Testimony is presented in a monolithic, if not to say monotonous, form, which offers no respite from directly confronting an unfolding, accumulating series of horrific events. Reznikoff’s methodological refusal to mitigate means that the work speaks not for itself as as itself. Perhaps the most important precedent for Testimony is Whitman’s “Song of Myself”: Reznikoff’s work is the antipode: in place of Whitman’s bursts of celebration, Reznikoff’s Testimony is a prolonged elegy; an unflinching acknowledgement of unredeemable and inexcusable loss. [more]
Monday, November 22, 2010
Sunday, November 21, 2010
Gary is also the Serif of Nottingblog - which is to say, runs a blog going under that title. He blogs on average once every other day. I recommend it as a digital destination.
Gary is Jewish, and the family's path runs like this: Lithuania, South Africa, Ottawa. His Lithuanian family fled the holocaust. His great-uncle Isaak Grazutis is a holocaust survivor, and also, now, a painter. "In 1941, at the age of eleven, Isaak was forced to flee his native village in advance of Nazi occupation. After his parents were taken away by the invading forces, he was brought to live in an orphanage in Ural, and later, Moscow where he spent his formative years." Here is much more from Gary's blog. At right you see one of Isaak's oil paintings.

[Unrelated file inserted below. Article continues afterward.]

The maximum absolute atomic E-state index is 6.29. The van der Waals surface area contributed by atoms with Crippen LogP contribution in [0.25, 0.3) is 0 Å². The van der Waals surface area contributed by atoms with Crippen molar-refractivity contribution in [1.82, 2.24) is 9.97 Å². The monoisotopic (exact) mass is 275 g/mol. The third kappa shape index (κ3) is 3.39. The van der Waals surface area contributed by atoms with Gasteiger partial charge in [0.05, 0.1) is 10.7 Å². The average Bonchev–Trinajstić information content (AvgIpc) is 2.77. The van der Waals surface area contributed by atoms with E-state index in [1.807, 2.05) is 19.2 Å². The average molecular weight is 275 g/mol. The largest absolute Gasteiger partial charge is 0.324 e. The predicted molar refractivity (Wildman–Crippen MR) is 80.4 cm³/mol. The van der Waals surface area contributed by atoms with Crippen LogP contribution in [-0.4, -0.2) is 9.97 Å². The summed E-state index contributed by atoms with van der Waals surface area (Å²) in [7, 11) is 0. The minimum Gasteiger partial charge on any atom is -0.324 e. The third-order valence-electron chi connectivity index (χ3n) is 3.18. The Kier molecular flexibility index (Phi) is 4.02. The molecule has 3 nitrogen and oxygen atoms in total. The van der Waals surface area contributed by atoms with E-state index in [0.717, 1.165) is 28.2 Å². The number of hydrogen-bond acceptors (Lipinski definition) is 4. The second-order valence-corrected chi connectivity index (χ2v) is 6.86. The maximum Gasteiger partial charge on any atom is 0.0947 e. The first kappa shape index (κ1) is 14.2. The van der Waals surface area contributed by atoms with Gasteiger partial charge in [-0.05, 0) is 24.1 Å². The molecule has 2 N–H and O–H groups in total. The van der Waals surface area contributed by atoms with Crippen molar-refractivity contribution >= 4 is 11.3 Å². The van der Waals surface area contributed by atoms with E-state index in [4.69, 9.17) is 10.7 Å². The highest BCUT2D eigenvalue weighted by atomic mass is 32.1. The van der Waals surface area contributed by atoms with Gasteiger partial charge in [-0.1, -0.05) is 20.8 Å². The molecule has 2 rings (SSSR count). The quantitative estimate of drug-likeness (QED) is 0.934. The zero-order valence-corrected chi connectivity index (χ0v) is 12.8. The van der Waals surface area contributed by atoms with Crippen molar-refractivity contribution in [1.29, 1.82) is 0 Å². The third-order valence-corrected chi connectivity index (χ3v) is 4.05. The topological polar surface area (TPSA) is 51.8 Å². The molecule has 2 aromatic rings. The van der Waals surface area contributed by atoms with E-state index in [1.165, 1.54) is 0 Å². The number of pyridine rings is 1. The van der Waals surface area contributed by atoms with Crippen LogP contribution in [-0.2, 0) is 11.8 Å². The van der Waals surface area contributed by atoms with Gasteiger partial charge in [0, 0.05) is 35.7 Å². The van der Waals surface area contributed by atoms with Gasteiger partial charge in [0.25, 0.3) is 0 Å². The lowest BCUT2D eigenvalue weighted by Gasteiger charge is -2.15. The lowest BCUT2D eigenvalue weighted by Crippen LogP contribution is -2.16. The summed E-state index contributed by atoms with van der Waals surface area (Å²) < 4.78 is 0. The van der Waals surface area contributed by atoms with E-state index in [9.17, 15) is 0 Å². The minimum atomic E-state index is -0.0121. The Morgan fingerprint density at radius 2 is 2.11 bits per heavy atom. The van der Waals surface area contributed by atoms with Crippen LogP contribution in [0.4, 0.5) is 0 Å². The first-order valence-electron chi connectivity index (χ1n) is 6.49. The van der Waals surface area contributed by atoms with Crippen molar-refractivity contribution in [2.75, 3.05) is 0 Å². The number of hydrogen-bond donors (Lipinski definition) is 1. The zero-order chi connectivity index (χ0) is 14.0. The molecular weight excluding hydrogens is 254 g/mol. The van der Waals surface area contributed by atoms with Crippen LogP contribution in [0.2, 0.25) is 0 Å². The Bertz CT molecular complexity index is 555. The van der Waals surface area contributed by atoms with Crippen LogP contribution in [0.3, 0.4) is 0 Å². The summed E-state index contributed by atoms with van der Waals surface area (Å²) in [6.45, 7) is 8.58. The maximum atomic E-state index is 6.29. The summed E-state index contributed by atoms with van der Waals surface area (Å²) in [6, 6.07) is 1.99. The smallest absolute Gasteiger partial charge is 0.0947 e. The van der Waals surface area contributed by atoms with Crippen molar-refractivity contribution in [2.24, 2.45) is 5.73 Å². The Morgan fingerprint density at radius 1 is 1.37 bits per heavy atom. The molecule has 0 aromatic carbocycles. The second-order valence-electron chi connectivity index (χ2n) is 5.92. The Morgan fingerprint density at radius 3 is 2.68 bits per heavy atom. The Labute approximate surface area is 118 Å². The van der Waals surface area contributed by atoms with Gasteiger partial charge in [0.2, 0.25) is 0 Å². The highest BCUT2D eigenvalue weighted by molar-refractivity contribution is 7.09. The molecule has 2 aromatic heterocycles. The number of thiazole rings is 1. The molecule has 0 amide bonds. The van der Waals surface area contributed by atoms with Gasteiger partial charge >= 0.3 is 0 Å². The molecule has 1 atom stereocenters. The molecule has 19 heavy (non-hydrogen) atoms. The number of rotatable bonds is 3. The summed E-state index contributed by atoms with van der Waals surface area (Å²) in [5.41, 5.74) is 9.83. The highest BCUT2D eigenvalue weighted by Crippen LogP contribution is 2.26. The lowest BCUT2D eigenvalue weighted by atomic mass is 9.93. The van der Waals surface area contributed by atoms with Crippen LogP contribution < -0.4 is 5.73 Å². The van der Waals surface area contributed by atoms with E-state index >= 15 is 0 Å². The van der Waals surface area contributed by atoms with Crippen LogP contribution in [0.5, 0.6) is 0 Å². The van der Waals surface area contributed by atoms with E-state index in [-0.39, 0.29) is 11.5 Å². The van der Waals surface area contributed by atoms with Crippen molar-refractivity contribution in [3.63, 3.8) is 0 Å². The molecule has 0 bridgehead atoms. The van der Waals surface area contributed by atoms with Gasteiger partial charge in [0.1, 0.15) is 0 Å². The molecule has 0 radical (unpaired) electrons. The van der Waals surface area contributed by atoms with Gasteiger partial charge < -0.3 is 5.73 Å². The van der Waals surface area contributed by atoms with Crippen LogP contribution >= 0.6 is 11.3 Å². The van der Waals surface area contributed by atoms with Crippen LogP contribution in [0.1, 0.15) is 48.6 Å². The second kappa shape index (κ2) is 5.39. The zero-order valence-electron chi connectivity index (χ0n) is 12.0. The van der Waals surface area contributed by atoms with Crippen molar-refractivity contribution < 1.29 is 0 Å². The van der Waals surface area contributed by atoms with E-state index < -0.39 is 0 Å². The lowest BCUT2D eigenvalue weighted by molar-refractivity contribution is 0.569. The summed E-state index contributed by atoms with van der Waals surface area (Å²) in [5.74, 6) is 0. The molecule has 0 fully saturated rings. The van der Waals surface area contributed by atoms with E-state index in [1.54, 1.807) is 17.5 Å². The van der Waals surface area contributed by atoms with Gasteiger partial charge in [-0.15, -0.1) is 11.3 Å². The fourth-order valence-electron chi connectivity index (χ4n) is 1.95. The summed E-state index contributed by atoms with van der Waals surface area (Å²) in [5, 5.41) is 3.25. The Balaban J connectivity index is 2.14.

Saturday, November 20, 2010
Friday, November 19, 2010
John Ashbery: Well, I'm told that they're not. I wish that they were as accessible to as many people as possible. They are not, I wouldn't say, private. What they are is about the privacy of all of us and the difficulty of our own thinking and coming to conclusions. And in that way they are, I think, accessible if anybody cares to access them. [source]